Eyes Without A Face theatrical poster

In the French classic Eyes Without A Face (1960), directed by Georges Franju, an obsessed scientist repeatedly tries to repair the burn-damaged face of his daughter, the result of a car crash he was responsible for. Where does he get the skin to graft onto his lovely daughter’s face? And how does she feel about it? The great Spanish director Pedro Almodovar created his own surreal take on this situation in his movie The Skin I Live In (2011), starring Antonio Banderas.

In Scream Of Fear (1960), from the Hammer House Of Horror (look it up), a paralyzed Susan Strasberg returns to her English country home after her father disappears. Only trouble for her: she keeps seeing his corpse throughout the house and grounds, but no one believes her. Is she a victim of gaslighting? Director Seth Holt’s chiller is not one to watch alone, or at night, and definitely not if you are alone at night.

Calling director David Lynch the modern master of surreal horror might seem to indicate we’re pegging him as a genre director, when he is in fact one of the greatest directors working today, and his films are sui generis. His first film, Eraserhead (1977), about a shy young man locked in his dreams and fantasies, can be a bit of a surreal puzzler on first viewing. If you are a new parent, however, it will probably strike you as reality television. His feature film prequel to his cult classic early 90’s TV series Twin Peaks, titled Twin Peaks: Fire Walk With Me (1992), is a terrifying exposé of father-daughter relationships, and just plain terrifying. Definitely do not watch alone at night.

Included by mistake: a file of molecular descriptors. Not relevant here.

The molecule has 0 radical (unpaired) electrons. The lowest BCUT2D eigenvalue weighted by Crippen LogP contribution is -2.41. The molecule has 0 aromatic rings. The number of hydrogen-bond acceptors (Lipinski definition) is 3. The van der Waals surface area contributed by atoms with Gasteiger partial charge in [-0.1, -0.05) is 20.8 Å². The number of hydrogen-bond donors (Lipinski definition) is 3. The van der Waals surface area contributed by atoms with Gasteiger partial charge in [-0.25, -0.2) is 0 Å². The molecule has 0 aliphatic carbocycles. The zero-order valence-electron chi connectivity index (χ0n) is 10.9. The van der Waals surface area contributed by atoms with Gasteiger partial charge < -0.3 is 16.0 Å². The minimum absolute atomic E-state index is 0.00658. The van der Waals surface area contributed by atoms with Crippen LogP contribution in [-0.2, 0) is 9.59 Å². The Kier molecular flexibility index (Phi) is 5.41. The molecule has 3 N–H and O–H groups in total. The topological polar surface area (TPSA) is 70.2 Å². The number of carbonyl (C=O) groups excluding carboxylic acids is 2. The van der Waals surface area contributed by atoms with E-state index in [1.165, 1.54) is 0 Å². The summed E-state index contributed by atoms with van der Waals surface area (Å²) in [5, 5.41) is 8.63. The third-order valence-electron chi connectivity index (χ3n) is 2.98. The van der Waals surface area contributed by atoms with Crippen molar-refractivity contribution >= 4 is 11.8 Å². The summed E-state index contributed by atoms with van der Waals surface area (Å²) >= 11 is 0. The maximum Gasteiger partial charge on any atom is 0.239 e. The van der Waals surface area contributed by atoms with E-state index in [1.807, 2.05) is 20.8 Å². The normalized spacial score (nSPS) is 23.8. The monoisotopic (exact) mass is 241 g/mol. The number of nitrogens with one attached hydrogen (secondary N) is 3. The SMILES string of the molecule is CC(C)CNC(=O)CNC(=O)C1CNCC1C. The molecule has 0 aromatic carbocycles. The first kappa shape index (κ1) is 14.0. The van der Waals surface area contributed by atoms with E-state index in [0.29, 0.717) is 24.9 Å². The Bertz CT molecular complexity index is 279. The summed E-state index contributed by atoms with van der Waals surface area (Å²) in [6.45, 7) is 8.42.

Monstrous Moms and Witchy Wives:

Women in average horror films are usually victims, gruesomely murdered for engaging in sexy behavior and for having sex. The exceptions are the exceptional horror films.

I Walked With A Zombie theatrical poster.

In Jacques Tourneur’s I Walked With A Zombie (1943), a Canadian nurse lands in the Caribbean to care for a sugar plantation owner’s somnambulant wife, who suffered her condition after trying to runaway with her husband’s alcoholic half-brother. Soon the nurse comes to think the woman is the victim of the island’s voodoo, but the rational matriarch of the family dismisses it. Or does she? Mama, what’s going on in that head of yours?